Ecosystem restoration done right

Ecosystem restoration done right

Global restoration of degraded environments – if done correctly – brings environmental, societal and economic benefits. Thomas Crowther, professor of global ecosystem ecology at ETH Zürich, where he formed the Crowther Lab, offers four principles for getting it right

We need nature. It is the foundation of healthy societies and strong economies.

As forests grow, they provide clean air, food and water for millions of species, including humans. Wetlands, grasslands and other ecosystems support unique wildlife and provide filtered water, rich soils and protection from floods and drought. Biodiverse ecosystems suppress diseases – a critical benefit considering the recent pandemic. They also store more carbon and help mitigate climate change.

So, why aren’t we doing more to help ourselves by conserving and restoring ecosystems? One reason, perhaps, is that it was unclear how much land worldwide could naturally support restoration. That is, until now.

0.9 billion hectares of potential

Our science shows that the potential for tree restoration is tremendous. Huge. There are up to 0.9 billion hectares of degraded land outside of existing forest, urban or agricultural land that might support added tree cover. This is an area larger than Brazil and nearly the size of the United States. Restoring these ecosystems would increase forested area by more than 25% globally and, over their lifetimes, these new trees could ultimately sequester between 133 and 276 gigatons of carbon in woody biomass and soils. For context, human industrial activity has added approximately 300 gigatons of excess carbon to the atmosphere to date.

Additional opportunity exists to plant trees in agricultural areas and cities, with great co-benefits. In agricultural settings, agroforestry can increase crop yields, thus incentivising native tree restoration. Planting trees in urban areas can help reduce the urban heat island effect, mitigate stormwater run-off and enhance quality of life – not to mention the significant employment opportunities.

More than 20% of the 0.9 billion hectares of tree restoration potential is found in G7 countries. Globally, the top six countries represent more than 50% of the total potential:

Russia: 151 million hectares

United States: 103 million hectares

Canada: 78.4 million hectares

Australia: 58 million hectares

Brazil: 49.7 million hectares

China: 40.2 million hectares

Four principles for getting IT right

Countries that invest in nature-based solutions, including conservation, restoration and green infrastructure, have the potential to reap dividends. Earlier this year, a group of civil society experts and business leaders aligned on the Together with Nature principles for nature-based solutions to responsibly tackle the climate crisis, restore biodiversity, and benefit planetary health and human well-being:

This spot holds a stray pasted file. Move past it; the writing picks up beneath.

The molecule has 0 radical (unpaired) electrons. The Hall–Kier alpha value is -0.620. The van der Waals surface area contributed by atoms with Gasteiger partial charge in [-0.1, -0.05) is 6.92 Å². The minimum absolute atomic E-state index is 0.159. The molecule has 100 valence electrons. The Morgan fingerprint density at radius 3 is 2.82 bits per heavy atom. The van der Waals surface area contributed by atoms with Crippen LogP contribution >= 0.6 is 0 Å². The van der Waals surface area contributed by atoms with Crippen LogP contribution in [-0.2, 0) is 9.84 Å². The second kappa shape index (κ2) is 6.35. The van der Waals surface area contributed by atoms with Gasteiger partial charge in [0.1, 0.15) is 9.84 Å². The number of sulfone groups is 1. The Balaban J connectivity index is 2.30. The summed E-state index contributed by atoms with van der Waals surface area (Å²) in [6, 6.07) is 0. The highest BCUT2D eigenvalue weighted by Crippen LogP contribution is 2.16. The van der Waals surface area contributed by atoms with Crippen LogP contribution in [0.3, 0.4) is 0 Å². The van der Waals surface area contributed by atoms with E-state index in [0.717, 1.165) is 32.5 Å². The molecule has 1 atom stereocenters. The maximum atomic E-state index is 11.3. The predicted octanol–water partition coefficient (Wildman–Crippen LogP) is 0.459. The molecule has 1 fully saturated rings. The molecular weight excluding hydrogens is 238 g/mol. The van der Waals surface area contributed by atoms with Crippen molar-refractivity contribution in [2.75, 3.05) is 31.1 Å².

Cut emissions.

Nature-based solutions are powerful tools to capture carbon from the atmosphere, but they are not a substitute for cutting greenhouse gas emissions. From a climate change perspective, we must rapidly cut fossil fuel emissions, decarbonise economies, and also maintain, sustainably manage and restore ecosystems.

Conserve and protect existing ecosystems. Intact soils, forests, grasslands, shrublands, wetlands and aquatic ecosystems are vital repositories of carbon and biodiversity. Yet we’re losing them at an alarming rate. Protecting these last remaining strongholds of nature is critical.

Be socially responsible.
We must fully engage Indigenous peoples and local communities, and respect and uphold their rights and leadership. We must also proactively contribute to fair and sustainable economic models that create new employment opportunities while avoiding competition with existing activities such as food production. Only when local communities benefit from the social, economic and ecological benefits that ecosystems provide can restoration be sustainable.

Be ecologically responsible.
Nature-based solutions must be founded on rigorous ecological principles. Biodiversity is vital for healthy ecosystems that are more productive, resilient and beneficial. Diverse mixtures of native species are most likely to provide desired benefits such as carbon storage, food production and protection from floods, drought and disease. Monocultures of exotic species or low-diversity plantations are unlikely to provide these desired benefits.

Embracing the challenge, together
We live at a time when Earth’s ecosystems are more vulnerable and depleted than they have ever been. But this is also an exciting time because we now understand both the scale of the problem and the potential scale of the solution. We have unprecedented capacity, momentum and scientific information to successfully implement nature-based solutions.

International initiatives such as the Trillion Tree Campaign and the Bonn Challenge incentivise global conservation and restoration. Yet nearly half the countries that signed up to the Bonn Challenge could more than double the area they are currently targeting for restoration. And, despite global outcries, forest clearing and ecosystem loss continue to rise, particularly due to poor policies and protections. The G7 members could set a leadership example. For the benefit of our local and global environments, societies and economies, it is time to embrace the challenge of moving from commitment to systemic action, together.